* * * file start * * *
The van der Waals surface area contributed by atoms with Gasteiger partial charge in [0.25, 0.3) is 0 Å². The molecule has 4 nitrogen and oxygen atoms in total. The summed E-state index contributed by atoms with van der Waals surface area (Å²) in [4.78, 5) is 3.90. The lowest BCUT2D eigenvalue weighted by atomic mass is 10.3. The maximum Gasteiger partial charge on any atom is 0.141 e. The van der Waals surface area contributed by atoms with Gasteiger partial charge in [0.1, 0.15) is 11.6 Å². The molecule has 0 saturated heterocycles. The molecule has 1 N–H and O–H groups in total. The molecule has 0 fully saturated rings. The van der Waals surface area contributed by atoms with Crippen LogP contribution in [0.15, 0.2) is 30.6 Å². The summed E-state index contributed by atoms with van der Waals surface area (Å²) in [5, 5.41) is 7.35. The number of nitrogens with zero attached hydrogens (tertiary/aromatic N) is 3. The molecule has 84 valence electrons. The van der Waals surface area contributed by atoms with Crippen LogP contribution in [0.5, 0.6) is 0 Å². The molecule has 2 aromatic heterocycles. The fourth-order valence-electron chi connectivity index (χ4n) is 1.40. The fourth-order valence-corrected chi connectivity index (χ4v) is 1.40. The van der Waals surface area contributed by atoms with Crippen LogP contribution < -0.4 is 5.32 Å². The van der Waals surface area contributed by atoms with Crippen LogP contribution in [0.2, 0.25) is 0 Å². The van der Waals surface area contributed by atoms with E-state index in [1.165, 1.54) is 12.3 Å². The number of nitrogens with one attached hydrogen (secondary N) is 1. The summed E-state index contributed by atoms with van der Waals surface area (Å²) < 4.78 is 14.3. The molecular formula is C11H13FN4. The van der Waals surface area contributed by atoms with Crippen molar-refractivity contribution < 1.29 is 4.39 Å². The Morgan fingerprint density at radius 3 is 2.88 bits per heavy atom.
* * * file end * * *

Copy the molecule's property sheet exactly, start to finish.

The van der Waals surface area contributed by atoms with Gasteiger partial charge in [0.25, 0.3) is 0 Å². The molecule has 4 nitrogen and oxygen atoms in total. The summed E-state index contributed by atoms with van der Waals surface area (Å²) in [4.78, 5) is 3.90. The lowest BCUT2D eigenvalue weighted by atomic mass is 10.3. The maximum Gasteiger partial charge on any atom is 0.141 e. The van der Waals surface area contributed by atoms with Gasteiger partial charge in [0.1, 0.15) is 11.6 Å². The molecule has 0 saturated heterocycles. The molecule has 1 N–H and O–H groups in total. The molecule has 0 fully saturated rings. The van der Waals surface area contributed by atoms with Crippen LogP contribution in [0.15, 0.2) is 30.6 Å². The summed E-state index contributed by atoms with van der Waals surface area (Å²) in [5, 5.41) is 7.35. The number of nitrogens with zero attached hydrogens (tertiary/aromatic N) is 3. The molecule has 84 valence electrons. The van der Waals surface area contributed by atoms with Crippen LogP contribution in [0.5, 0.6) is 0 Å². The molecule has 2 aromatic heterocycles. The fourth-order valence-electron chi connectivity index (χ4n) is 1.40. The fourth-order valence-corrected chi connectivity index (χ4v) is 1.40. The van der Waals surface area contributed by atoms with Crippen LogP contribution < -0.4 is 5.32 Å². The van der Waals surface area contributed by atoms with Crippen LogP contribution in [0.2, 0.25) is 0 Å². The van der Waals surface area contributed by atoms with E-state index in [1.165, 1.54) is 12.3 Å². The number of nitrogens with one attached hydrogen (secondary N) is 1. The summed E-state index contributed by atoms with van der Waals surface area (Å²) < 4.78 is 14.3. The molecular formula is C11H13FN4. The van der Waals surface area contributed by atoms with Crippen molar-refractivity contribution < 1.29 is 4.39 Å². The Morgan fingerprint density at radius 3 is 2.88 bits per heavy atom.